The SPM brings up some interesting links between health care and poverty.  Individuals and families only covered by public health insurance have lower poverty rates.  On the other hand, MOOP increased poverty rates, especially for older adults.  So, public health insurance lifts people out of poverty while medical expenses force people into poverty. SPM paints a new picture of poverty in America where the number of poor is higher, but public programs able to lift families out of poverty – including programs like public health insurance that may not be labeled at “anti-poverty”.

SPM vs. Official Measure: More details

The U.S. has an official poverty guideline that was implemented in 1969 to show the number of people with incomes to low to pay for food and other needed goods and services.  The problem is that the poverty threshold that determines those in poverty is an outdated tool that only looks at food cost.  In 1955, a survey determined families spent about one third of their income on food (which no longer true).  So the poverty threshold multiples the cost of the Department of Agriculture’s economy (a.k.a. cheapest) food plan by three.  Anyone below the poverty threshold is considered living in poverty.

Starting in 2011, the US census bureau also uses the SPM to research poverty.  The SPM determines its threshold by using the 33rd percentage of average cost of food, clothing, shelter, and utilities for a family multiplied by 1.2 for other necessities.  Individuals are measured to this threshold by totaling all income and benefits (i.e. EITC, SNAP, school lunch program, housing subsidies, and home energy assistance) then subtracting taxes and expenses that reduce disposal income (i.e. work related, child care, and medical out-of-pocket expenses, child support paid, and income and payroll taxes).

To learn even more about the SPM read The Research Supplement Poverty Measure:2011


Community programs: Put it on their tab

The Daily Caller recently published the article, “Cash value of welfare spending to households in poverty greater than median household income”.  This calculation was determined by turning federal spending on 83 programs into “cash payments” and then dividing these payments among households in poverty.  In this scenario, households in poverty are being billed for educational initiatives like Title I and Head Start.  The 83 programs include some big names like Medicaid, TANF, SNAP, and EITC, but also includes programs like “Improving teachers quality state grants”, “Water and Waste Disposal for Rural Communities”, and “Adoption Assistance” that the term “welfare” seems far fetched.  Why are low-income families being blamed for these costs?

While these programs support low-income communities, individual families do no see any direct financial rewards from the majority of the programs.  In that case, what is the cash value of programs targeting middle class or high income households?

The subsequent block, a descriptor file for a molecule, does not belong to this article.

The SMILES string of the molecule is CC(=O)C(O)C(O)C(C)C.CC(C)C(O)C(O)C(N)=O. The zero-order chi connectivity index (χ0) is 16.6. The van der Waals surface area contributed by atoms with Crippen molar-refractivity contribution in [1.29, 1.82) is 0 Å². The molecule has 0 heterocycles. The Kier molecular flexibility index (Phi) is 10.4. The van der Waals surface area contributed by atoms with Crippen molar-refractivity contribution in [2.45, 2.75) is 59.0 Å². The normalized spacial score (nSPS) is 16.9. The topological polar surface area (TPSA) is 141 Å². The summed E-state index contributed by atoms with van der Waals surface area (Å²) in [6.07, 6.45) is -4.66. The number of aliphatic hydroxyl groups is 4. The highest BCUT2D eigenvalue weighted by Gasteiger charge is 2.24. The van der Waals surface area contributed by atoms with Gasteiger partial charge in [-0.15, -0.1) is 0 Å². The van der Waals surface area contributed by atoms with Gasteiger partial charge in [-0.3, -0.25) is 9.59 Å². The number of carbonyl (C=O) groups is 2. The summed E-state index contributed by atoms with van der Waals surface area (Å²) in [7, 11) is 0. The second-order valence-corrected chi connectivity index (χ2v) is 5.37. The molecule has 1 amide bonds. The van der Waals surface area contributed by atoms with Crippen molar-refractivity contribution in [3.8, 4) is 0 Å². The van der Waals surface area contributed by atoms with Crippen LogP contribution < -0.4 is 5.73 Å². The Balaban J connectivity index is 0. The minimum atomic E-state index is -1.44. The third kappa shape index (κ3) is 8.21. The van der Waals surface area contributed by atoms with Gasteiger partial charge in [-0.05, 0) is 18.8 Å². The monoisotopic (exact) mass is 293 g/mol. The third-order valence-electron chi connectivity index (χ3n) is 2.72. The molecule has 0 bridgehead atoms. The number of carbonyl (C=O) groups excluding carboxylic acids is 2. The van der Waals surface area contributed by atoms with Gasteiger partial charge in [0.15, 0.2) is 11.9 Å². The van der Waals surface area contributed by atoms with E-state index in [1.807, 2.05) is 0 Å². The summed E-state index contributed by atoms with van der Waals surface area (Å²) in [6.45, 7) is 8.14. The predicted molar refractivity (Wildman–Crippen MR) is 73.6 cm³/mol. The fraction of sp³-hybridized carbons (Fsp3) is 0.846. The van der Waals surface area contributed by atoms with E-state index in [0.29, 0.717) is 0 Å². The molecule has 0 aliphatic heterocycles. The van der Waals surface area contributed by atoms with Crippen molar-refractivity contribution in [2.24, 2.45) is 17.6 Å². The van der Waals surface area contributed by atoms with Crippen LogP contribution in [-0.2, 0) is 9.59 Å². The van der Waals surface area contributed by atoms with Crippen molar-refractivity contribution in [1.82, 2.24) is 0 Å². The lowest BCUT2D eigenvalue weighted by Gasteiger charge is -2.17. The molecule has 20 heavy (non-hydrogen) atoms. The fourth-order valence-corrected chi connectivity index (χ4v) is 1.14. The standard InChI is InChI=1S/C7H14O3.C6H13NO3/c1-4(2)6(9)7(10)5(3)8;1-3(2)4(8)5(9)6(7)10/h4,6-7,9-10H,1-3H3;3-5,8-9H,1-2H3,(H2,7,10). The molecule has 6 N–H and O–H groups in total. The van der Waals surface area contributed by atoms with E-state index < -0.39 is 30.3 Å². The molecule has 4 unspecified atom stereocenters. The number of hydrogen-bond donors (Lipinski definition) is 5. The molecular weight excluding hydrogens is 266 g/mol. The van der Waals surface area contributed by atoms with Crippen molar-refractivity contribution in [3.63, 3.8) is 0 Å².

For anyone curious like me, here are the 83 programs being referred to as welfare: 21st Century Community Learning Centers, Academic Competitiveness and Smart Grant Program, Additional Child Tax Credit, Adoption Assistance, Adult Basic Education Grants to States, Breast/Cervical Cancer Early Detection, Chafee Foster Care Independence Program, Child and Adult Care Food Program (lower income components), Child Care and Development Fund, Child Support Enforcement, Commodity Supplemental , Community Development Block Grants, Community Service Employment for Older Americans, Community Services Block Grant, Consolidated Health Centers, Developmental Disabilities Support and Advocacy Grants, Earned Income Tax Credit (refundable component), Education for Homeless Children and Youth, Education for the Disadvantaged—Grants to Local Educational Agencies (Title I-A), Emergency Food and Shelter Program, Energy Assistance Weatherization Assistance Program, Family Planning, Federal Pell Grants, Federal Supplemental Educational Opportunity Grant, Federal TRIO Programs, Federal Work-Study, Foster Care, Foster Grandparents, Gaining Early Awareness and Readiness for Undergraduate Programs (GEAR-UP), Grants to States for Low-Income Housing in Lieu of Low-Income Housing Credit Allocations, Head Start , Higher Education—Institutional Aid and Developing Institutions, Home Investment Partnerships Program (HOME), Homeless Assistance Grants, Housing Opportunities for Persons with AIDS (HOPWA), Improving Teacher Quality State Grants, Indian Education, Indian Health Service, Indian Housing Block Grants, Indian Human Services, Job Corps, Legal Services Corporation, Low-Income Home Energy Assistance Program (LIHEAP), Maternal and Child Health Block Grant, Mathematics and Science Partnerships, Medicaid, National School Lunch Program (free/reduced price components), Neighborhood Stabilization Program-1, Nutrition Assistance for Puerto Rico, Nutrition Program for the Elderly, Older Americans Act Family Caregiver Program, Older Americans Act Grants for Supportive, Public Housing, Public Works and Economic Development, Reading First and Early Reading First, Rural Education Achievement Program, Rural Rental Assistance Program, Ryan White HIV/AIDS Program, School Breakfast Program (free/reduced price components), Section 8 Housing Choice Vouchers, Section 8 Project-Based Rental Assistance, Services and Senior Centers, Single-Family Rural Housing Loans, Social Services and Targeted Assistance for Refugees, Social Services Block Grant, Special Supplemental Nutrition Program for Women, Infants and Children (WIC), State Children’s Health Insurance Program (CHIP), Summer Food Service Program, Supplemental Nutrition Assistance Program (SNAP), SNAP (employment and training), Supplemental Security Income, Supportive Housing for Persons with Disabilities, Supportive Housing for the Elderly, Tax Credit Assistance Program, Temporary Assistance for Needy Families (TANF) (cash aid), TANF (Employment and Training), TANF (social services)The Emergency Food Assistance Program (TEFAP), Title I Migrant Education Program, Transitional Cash and Medical Services for Refugees, Voluntary Medicare Prescription Drug Benefit—Low-Income Subsidy, Water and Waste Disposal for Rural Communities, Workforce Investment Act (WIA) Adult Activities, WIA Youth Activities